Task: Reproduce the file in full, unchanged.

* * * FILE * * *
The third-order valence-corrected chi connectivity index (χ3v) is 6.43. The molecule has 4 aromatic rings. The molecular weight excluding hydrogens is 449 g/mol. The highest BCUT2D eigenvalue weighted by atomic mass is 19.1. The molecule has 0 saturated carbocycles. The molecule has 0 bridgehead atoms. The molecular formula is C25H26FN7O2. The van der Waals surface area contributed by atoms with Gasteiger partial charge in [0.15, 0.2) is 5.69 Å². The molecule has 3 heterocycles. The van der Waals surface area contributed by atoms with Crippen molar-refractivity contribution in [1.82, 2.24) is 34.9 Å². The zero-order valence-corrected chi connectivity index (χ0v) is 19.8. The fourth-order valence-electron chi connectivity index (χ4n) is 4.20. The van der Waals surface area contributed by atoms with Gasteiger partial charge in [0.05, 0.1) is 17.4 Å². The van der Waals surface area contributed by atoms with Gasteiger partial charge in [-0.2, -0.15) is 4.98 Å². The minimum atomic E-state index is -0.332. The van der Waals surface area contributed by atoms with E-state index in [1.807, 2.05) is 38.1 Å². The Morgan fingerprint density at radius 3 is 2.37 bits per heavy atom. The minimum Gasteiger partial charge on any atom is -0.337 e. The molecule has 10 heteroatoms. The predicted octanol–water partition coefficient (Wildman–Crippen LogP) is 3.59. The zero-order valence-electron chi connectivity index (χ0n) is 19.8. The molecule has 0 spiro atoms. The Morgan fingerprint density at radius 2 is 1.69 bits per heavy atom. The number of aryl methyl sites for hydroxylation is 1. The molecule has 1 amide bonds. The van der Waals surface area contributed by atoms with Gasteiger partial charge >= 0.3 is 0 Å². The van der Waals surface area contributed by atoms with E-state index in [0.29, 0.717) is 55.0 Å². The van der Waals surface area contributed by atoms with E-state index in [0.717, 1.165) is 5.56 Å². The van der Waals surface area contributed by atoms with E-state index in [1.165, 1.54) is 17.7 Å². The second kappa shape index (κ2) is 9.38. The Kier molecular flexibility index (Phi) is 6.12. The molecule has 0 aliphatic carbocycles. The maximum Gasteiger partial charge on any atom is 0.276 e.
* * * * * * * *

The third-order valence-corrected chi connectivity index (χ3v) is 6.43. The molecule has 4 aromatic rings. The molecular weight excluding hydrogens is 449 g/mol. The highest BCUT2D eigenvalue weighted by atomic mass is 19.1. The molecule has 0 saturated carbocycles. The molecule has 0 bridgehead atoms. The molecular formula is C25H26FN7O2. The van der Waals surface area contributed by atoms with Gasteiger partial charge in [0.15, 0.2) is 5.69 Å². The molecule has 3 heterocycles. The van der Waals surface area contributed by atoms with Crippen molar-refractivity contribution in [1.82, 2.24) is 34.9 Å². The zero-order valence-corrected chi connectivity index (χ0v) is 19.8. The fourth-order valence-electron chi connectivity index (χ4n) is 4.20. The van der Waals surface area contributed by atoms with Gasteiger partial charge in [0.05, 0.1) is 17.4 Å². The van der Waals surface area contributed by atoms with Gasteiger partial charge in [-0.2, -0.15) is 4.98 Å². The minimum atomic E-state index is -0.332. The van der Waals surface area contributed by atoms with E-state index in [1.807, 2.05) is 38.1 Å². The Morgan fingerprint density at radius 3 is 2.37 bits per heavy atom. The minimum Gasteiger partial charge on any atom is -0.337 e. The molecule has 10 heteroatoms. The predicted octanol–water partition coefficient (Wildman–Crippen LogP) is 3.59. The zero-order valence-electron chi connectivity index (χ0n) is 19.8. The molecule has 0 spiro atoms. The Morgan fingerprint density at radius 2 is 1.69 bits per heavy atom. The number of aryl methyl sites for hydroxylation is 1. The molecule has 1 amide bonds. The van der Waals surface area contributed by atoms with Gasteiger partial charge >= 0.3 is 0 Å². The van der Waals surface area contributed by atoms with E-state index in [0.29, 0.717) is 55.0 Å². The van der Waals surface area contributed by atoms with E-state index in [0.717, 1.165) is 5.56 Å². The van der Waals surface area contributed by atoms with E-state index in [1.165, 1.54) is 17.7 Å². The second kappa shape index (κ2) is 9.38. The Kier molecular flexibility index (Phi) is 6.12. The molecule has 0 aliphatic carbocycles. The maximum Gasteiger partial charge on any atom is 0.276 e.